Rustic Cyberpunk

Coffee. Code. Cabins.

That One Tool

4 min read

I have a wire cutter which has a blunted edge, multiple pairs of pliers which grip poorly and have too little leverage, a wrench that is too short. A cornucopia of almost usability. I'm not fond of spending on things for the heck of it, even for short-term dopamine to stave off existential dread, but my situation was approaching a catastrophic handicap.

Functioning within a dwelling of any sort entails some manner of upkeep.

The purpose of tools has been a sore point in my life. Owning "things" is yet another form of personal burden for the most part and having purpose was a key measure of my continued ownership. And yet purpose is often transient while utility, when most needed, can't be bought with aspiration and hope. I really do need to cut things, hold things, remove things, and beget other verbs connected to things in various degrees.

To that end, I decided to set aside most of my almost-tools and for a usable one, both for my own safety and thought hygine.

plier package
Engineer PZ-78

From Engineer Co., Ltd which is also sold in local shops in New York and elsewhere in the U.S., rebranded as "Vampliers". The Japanese version is still significantly cheaper in my neck of the woods. These are part of the "Nejisaurus" line. A play on "neji" for screws or fasteners and "saurus" for dinosaur. The dino-grip does leave every other gripping and cutting tool in my arsenal in the dust.

I'm still not fluent enough in Japanese such that I can read this without great difficulty, but here is the packaging.

front packet
Front packaging.
rear packet
Rear instructions, dimensions and specifications

There's enough leverage here so that I can handle most of my stubborn leftovers from previous jobs. My primary concern was carrying out routine maintenance tasks around my place and the cabin without fighting the tool and causing myself an injury.

Pivot point. Notice it's close to the edge which gives greater leverage.
side profile
It's also wide enough that I've yet to lose grip on any bolt I've tried it on
cutting edge
Looks like it was just taken off the local shelf in a Japanese hardware store and put into a shipping box

One of the tools this is replacing is my wire cutter. I needed to run some wiring to a closet light and realized I may actually end up hurting myself if I can't easily cut the 12/2 wiring already installed in my apartment. While my future library will not be wired, I will still have some electricity and wired runs in some of the planned shelters and I can hopefully avoid buying another tool to do all of the work.

cut slice
This can cleanly cut a piece of the packaging. It should make short work of every gauge of wire I have.
closed profile
It actually closes flat. This was never a feature on any previous pair of cheap pliers I owned.
I have a feeling I'll need the crimper more often than I thought. Especially for cabin-related work where soldering isn't always practical.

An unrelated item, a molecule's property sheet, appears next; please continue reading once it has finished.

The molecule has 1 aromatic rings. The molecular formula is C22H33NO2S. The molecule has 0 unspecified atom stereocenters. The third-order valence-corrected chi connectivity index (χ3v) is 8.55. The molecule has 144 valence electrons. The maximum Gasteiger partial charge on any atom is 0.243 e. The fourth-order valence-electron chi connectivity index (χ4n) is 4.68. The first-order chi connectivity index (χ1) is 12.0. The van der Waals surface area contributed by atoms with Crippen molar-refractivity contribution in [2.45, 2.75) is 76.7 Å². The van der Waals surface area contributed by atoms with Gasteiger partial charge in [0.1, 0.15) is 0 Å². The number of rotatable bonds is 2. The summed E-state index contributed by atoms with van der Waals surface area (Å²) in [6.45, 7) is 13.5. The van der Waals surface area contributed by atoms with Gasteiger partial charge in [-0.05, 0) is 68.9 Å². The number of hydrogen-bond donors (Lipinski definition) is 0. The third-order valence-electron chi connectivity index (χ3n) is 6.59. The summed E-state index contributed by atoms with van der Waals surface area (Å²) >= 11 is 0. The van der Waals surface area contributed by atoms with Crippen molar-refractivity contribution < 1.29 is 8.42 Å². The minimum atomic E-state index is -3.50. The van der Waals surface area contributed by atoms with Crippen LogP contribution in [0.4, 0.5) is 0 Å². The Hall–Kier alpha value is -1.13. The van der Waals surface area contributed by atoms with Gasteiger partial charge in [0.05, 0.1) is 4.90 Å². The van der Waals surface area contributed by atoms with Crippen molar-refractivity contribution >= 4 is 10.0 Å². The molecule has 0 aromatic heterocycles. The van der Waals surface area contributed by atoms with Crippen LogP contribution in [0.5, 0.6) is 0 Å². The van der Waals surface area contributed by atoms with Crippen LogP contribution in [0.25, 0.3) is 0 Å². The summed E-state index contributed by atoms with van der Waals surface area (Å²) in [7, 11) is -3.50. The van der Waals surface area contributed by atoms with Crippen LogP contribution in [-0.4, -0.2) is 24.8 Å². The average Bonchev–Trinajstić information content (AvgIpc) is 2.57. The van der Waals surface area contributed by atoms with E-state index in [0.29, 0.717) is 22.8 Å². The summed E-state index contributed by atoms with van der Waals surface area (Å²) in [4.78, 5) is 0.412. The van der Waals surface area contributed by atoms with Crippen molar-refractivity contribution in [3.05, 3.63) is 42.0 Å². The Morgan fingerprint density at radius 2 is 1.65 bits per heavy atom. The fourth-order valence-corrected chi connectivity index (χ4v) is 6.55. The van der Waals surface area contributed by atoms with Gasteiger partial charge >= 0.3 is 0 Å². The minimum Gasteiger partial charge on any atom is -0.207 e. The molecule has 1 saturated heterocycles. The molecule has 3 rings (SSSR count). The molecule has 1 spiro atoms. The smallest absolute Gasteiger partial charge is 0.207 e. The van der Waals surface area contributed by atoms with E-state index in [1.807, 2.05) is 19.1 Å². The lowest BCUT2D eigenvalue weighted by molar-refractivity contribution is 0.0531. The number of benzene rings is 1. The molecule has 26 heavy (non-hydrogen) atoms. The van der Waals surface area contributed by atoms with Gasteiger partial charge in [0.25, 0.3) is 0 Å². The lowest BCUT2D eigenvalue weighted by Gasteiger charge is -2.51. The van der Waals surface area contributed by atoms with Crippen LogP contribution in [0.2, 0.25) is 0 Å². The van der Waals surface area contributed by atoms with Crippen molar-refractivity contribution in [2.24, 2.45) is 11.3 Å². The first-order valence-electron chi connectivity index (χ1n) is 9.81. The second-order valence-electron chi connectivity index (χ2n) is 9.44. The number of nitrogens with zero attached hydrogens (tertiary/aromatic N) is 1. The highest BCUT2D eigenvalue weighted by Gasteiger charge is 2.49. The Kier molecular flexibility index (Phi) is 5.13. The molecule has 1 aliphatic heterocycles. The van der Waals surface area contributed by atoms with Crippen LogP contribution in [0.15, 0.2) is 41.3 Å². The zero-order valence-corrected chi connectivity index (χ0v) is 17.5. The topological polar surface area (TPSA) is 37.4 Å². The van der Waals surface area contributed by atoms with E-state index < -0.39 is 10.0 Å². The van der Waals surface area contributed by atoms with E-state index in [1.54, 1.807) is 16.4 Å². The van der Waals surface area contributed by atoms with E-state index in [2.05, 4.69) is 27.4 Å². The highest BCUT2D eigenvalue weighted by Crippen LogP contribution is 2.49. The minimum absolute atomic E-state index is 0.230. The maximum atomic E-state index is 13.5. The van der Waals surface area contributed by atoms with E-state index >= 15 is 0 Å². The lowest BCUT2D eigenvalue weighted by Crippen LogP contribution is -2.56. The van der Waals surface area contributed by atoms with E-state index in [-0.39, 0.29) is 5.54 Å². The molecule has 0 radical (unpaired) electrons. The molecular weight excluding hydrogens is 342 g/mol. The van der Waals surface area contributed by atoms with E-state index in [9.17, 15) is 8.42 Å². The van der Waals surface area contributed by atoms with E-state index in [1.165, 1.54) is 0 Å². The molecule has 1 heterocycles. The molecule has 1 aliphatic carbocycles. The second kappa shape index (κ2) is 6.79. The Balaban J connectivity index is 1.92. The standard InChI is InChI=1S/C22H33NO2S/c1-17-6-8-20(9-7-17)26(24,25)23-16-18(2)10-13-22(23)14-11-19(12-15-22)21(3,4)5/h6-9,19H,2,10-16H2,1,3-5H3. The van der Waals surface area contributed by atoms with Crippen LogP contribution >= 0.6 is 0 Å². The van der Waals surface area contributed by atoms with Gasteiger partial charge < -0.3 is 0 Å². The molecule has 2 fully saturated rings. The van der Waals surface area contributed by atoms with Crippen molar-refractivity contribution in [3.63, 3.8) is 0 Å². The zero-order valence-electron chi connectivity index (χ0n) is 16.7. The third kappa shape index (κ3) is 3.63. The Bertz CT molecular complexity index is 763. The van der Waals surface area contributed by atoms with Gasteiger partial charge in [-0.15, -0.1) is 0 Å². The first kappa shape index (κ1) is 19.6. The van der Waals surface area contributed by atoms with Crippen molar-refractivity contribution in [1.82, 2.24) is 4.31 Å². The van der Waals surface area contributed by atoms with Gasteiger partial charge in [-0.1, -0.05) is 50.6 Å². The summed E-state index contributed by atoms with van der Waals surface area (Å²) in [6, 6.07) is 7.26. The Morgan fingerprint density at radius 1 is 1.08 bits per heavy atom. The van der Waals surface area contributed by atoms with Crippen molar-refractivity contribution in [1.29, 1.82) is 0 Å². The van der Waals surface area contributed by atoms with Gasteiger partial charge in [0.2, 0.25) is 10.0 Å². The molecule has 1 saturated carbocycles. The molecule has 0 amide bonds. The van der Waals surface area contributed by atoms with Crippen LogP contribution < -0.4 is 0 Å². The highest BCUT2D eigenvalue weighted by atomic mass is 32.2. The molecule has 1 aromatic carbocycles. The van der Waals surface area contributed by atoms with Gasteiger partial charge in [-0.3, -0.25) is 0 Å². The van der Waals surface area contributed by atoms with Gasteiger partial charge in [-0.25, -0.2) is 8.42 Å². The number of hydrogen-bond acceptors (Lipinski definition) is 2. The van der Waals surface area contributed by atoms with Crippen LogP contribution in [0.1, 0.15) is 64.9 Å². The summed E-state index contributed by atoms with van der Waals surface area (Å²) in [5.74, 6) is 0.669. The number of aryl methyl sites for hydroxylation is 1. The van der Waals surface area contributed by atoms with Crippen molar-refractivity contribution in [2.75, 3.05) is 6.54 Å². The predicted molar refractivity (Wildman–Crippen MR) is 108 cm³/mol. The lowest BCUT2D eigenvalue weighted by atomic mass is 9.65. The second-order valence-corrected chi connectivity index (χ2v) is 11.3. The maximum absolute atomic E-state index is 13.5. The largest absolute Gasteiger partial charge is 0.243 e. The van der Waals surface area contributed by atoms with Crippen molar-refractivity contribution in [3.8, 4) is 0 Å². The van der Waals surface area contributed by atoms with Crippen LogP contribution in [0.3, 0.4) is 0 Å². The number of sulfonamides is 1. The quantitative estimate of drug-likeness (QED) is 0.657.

crimper back
The crimper slot is a nice feature that lets me rest the wire before closing. This reduces guesswork, especially when I'm tired.

I've noticed that a lot of the smaller gauge connections almost never get soldered. Sometimes, soldering isn't necessary and other times, I'd rather have a crimp connection that I can remove from a source later. This is especially true of low-voltage wiring and smaller devices.

grip face
The bolt gripping feature is thanks to the horizontally cut section. While most of the face is dedicated to typical grip, this allows grasping at stubborn fasteners edge-wise. Impossible with any of my previous pliers.
grip closed
The side gripping feature is more obvious when looking at the front face while the pliers are closed.

I've seriously considered swearing off machine screws. They're supposed to be a convenient fastener for metal boxes, but in my experience, they're almost always never worth the pain of future removal. If the box is to be closed permanently, I'd much rather opt for a spot welder or an epoxy product such as J-B Weld.

Aside from the pliers, which will hopefully replace or support the rest of my plier-like tools, I also got a set of short rulers to leave around. I'm amazed at how often I'm reaching for one when I need to quickly measure something and need to fumble in a drawer.

ruler set
A set of short rulers

One stays on the nightstand just so I can visualize something in a hurry. I noticed I'm quite bad at imagining the smaller sizes of things.

ruler closeup
Each ruler is graduated to 6" or 5.5cm. There are submillimeter and 1/64" graduations that doubt will get much use, and I can barely discern with my naked eyes, but they're nice to have. I'm more interested in the overall size of the ruler.
ruler conversion table
There's a conversion table in the back that I doubt I'll use much. Whenever possible, I try to stay with just one measurement system and any conversions take place via calculator or the Internet.
conversion table closeup
This level of precision is unlikely in my cabin plans, but good to have.

The last few months have been involuntarily eventful for me. I hope to return to regular posting in the coming weeks.